Submitted to: Agronomy Journal
Publication Type: Peer Reviewed Journal
Publication Acceptance Date: November 20, 2006
Publication Date: May 11, 2007
Repository URL: http://hdl.handle.net/10113/11216
Citation: Forcella, F., Lachnicht Weyers, S.L. 2007. Mid-continent Fall Temperatures at the 10-cm Soil Depth. Agronomy Journal. 99:862-866. Interpretive Summary: The rule of thumb for applying N fertilizer in the fall is to wait for soil temperature at 4" depth to fall below 50° F. Unfortunately, after soils first cool to less than 50° (First50), they usually rebound for varying periods of time before they decrease to less than 50° (Last50) for the remainder of the winter. Because N may be lost during these warm periods between First50 and Last50, understanding their extent, duration, and timing is important for N management. Therefore, daily soil temperature data during the fall were examined from 26 sites along a transect from 36° to 49° N latitude in the mid-continent USA. Soils at sites between 41° and 44° N latitude accumulated more degree-days between the First50 and Last50 than soils north or south of this region. Thus, if N-fertilizer is applied too early, soils in Iowa, South Dakota, and southern Minnesota are more susceptible to N losses compared to soils in Missouri or North Dakota and northern Minnesota. A more conservative guideline for applying N-fertilizer in the fall would be to wait until average Last50. Even safer guidelines would be to wait until the date of Last50 plus the number of days equivalent to one standard deviation (a statistical measure of variation in time of Last50), or Last50 plus two standard deviations. These alternative and conservative dates for fall N applications can be estimated reliably for latitudes between 35° and 50° and determined from simple tables provided in the article. The results should be valuable for producers, fertilizer applicators, and the fertilizer industry for determining when to apply N in the fall with the least amount of risk of N loss.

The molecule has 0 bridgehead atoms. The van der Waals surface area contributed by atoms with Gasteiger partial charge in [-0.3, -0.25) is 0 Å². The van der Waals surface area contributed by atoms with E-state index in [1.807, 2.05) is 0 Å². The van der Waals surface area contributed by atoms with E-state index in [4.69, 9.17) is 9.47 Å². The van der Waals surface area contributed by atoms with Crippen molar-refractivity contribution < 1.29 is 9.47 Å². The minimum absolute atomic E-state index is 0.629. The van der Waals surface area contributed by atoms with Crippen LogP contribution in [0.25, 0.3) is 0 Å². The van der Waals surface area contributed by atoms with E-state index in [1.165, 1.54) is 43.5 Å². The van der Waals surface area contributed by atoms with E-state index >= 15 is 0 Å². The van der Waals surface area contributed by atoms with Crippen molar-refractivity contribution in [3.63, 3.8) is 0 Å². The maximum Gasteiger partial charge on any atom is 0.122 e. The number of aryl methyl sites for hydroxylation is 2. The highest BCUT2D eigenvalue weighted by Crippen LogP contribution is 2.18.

Technical Abstract: Recommendations for applying N-fertilizer in autumn involve delaying applications until daily soil temperature at 10 cm depth is = or < 10° C. Daily soil temperature data during autumn were examined from 26 sites along a transect from 36° to 49° N latitude in the mid-continent USA. After soils first cooled to = or < 10° C (First10), temperatures usually rebounded for varying periods of time before the final date at which they decreased to = or < 10° C (Last10) for the remainder of the winter. Because N may be lost during warm episodes between First10 and Last10, understanding the extent, duration, and timing of these warm periods is important. Soils at sites between 41° and 44° N latitude accumulated more degree-days (base 10° C) between the First10 and Last10 than soils north or south of this region. Thus, if N-fertilizer is applied too early, soils in Iowa, South Dakota, and southern Minnesota are more susceptible to N losses compared to soils in Missouri or North Dakota and northern Minnesota. More conservative guidelines for applying N-fertilizer in autumn may be to wait until average Last10, Last10 plus one standard deviation (SD) unit, or Last10 plus two SD units. All of these alternative dates can be estimated reliably through simple polynomial equations for latitudes between 35° and 50°.